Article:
Meet 2018 Carnegie Fellow Scott D. Sagan

The Andrew Carnegie Fellows Program recognizes an exceptional group of both established and emerging scholars, journalists, and authors with the goal of strengthening U.S. democracy, driving technological and cultural creativity, exploring global connections and global ruptures, and improving both natural and human environments. 

Scott D. Sagan is the Caroline S.G. Munro Professor of Political Science, the Mimi and Peter Haas University Fellow in Undergraduate Education, and Senior Fellow at the Center for International Security and Cooperation and the Freeman Spogli Institute at Stanford University. He also serves as Project Chair for the American Academy of Arts and Sciences’ Initiative on New Dilemmas in Ethics, Technology, and War. In 2017, he received the International Studies Association’s Susan Strange Award which recognizes the scholar whose “singular intellect, assertiveness, and insight most challenge conventional wisdom and intellectual and organizational complacency” in the international studies community.

I strive to conduct rigorous social science research that remains highly relevant for contemporary national and international security policy.”

Sagan was also the recipient of the National Academy of Sciences William and Katherine Estes Award in 2015, for his work addressing the risks of nuclear weapons and the causes of nuclear proliferation. The award, which is granted triennially, recognizes “research in any field of cognitive or behavioral science that advances understanding of issues relating to the risk of nuclear war.” In 2013, Sagan received the International Studies Association’s International Security Studies Section Distinguished Scholar Award.

How will the Andrew Carnegie Fellows Program impact your research and overall career?

Sagan: I love teaching both undergraduate lecture courses and graduate seminars at Stanford, but this wonderful fellowship will permit me to focus exclusively, for a full year, on my research about ethics, nuclear weapons, and public opinion.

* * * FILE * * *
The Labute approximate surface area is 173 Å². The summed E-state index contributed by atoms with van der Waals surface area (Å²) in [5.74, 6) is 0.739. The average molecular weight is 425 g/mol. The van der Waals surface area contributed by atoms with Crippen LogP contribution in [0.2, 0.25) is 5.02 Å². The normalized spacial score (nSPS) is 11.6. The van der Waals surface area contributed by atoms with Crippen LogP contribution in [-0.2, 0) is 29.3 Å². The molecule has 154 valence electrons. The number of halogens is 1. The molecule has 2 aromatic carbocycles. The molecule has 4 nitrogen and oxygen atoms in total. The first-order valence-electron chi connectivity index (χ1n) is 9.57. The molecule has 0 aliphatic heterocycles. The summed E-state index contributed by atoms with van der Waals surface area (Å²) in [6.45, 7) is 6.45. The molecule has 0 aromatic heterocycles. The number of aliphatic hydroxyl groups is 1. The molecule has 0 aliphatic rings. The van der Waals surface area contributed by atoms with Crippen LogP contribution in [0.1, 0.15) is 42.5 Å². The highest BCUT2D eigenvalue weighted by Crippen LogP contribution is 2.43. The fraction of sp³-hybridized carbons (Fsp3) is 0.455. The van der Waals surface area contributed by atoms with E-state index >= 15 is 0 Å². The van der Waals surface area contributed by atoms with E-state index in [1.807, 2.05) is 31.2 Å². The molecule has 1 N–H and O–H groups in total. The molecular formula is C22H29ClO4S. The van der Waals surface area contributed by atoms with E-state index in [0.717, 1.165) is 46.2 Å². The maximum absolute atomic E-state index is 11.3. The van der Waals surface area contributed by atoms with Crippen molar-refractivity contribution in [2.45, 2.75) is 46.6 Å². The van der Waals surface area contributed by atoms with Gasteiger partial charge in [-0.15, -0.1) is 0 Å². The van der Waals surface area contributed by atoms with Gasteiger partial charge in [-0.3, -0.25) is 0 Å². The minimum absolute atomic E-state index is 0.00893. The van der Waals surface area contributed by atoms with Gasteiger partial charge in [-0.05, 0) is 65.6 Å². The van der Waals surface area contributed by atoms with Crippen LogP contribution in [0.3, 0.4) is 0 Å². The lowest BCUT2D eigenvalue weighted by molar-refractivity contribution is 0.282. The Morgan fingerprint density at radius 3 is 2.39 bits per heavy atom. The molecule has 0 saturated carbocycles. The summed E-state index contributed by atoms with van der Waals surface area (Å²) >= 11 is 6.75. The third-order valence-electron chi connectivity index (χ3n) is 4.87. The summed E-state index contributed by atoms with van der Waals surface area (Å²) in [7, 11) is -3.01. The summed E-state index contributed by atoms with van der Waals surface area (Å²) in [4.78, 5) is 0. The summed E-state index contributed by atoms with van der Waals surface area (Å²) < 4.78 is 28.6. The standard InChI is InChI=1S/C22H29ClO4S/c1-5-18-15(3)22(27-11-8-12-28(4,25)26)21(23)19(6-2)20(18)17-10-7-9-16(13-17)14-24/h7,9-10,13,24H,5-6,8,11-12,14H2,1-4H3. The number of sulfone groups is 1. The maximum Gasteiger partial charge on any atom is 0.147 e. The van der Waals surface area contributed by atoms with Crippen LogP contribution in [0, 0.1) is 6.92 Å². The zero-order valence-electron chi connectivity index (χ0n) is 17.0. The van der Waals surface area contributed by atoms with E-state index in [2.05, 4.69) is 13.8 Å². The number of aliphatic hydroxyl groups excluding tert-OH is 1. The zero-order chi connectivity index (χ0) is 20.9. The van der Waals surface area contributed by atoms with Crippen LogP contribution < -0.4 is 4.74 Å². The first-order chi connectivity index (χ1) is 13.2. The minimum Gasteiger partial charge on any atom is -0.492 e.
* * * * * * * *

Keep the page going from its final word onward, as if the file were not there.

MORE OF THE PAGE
What research topics do you primarily focus on? How can people access your work?

Sagan: I will be conducting a series of survey experiments, with Janina Dill (Oxford) and Benjaimin Valentino (Dartmouth), designed to measure public support for following just war doctrine and the laws of armed conflict in hypothetical, but realistic, military crises and war scenarios.   We are launching the experiments in the United States, the United Kingdom, France, and Israel this summer and will be both writing up our findings and giving talks at universities and to government officials during the course of the year.  Articles that have already been published as part of this project, including “Revisiting Hiroshima in Iran” (International Security, Summer 2017) and “Atomic Aversion” (American Political Science Review, February 2013) and other related work are available on the website of Stanford’s Center for International Security and Cooperation (CISAC) at

Do you have any advice for students in political science, including tips on how to find funding and support for research projects?

Sagan: I strive to conduct rigorous social science research that remains highly relevant for contemporary national and international security policy. Funding from foundations is more likely whenever both scholarly rigor and policy relevance are on display in the same project proposal.  Also, I encourage my graduate students and CISAC fellows that projects don’t end when an article or a book is published.  That is when a security studies scholar needs to hit the road, presenting the work at major university seminars and think tanks and in briefings for government officials and military officers.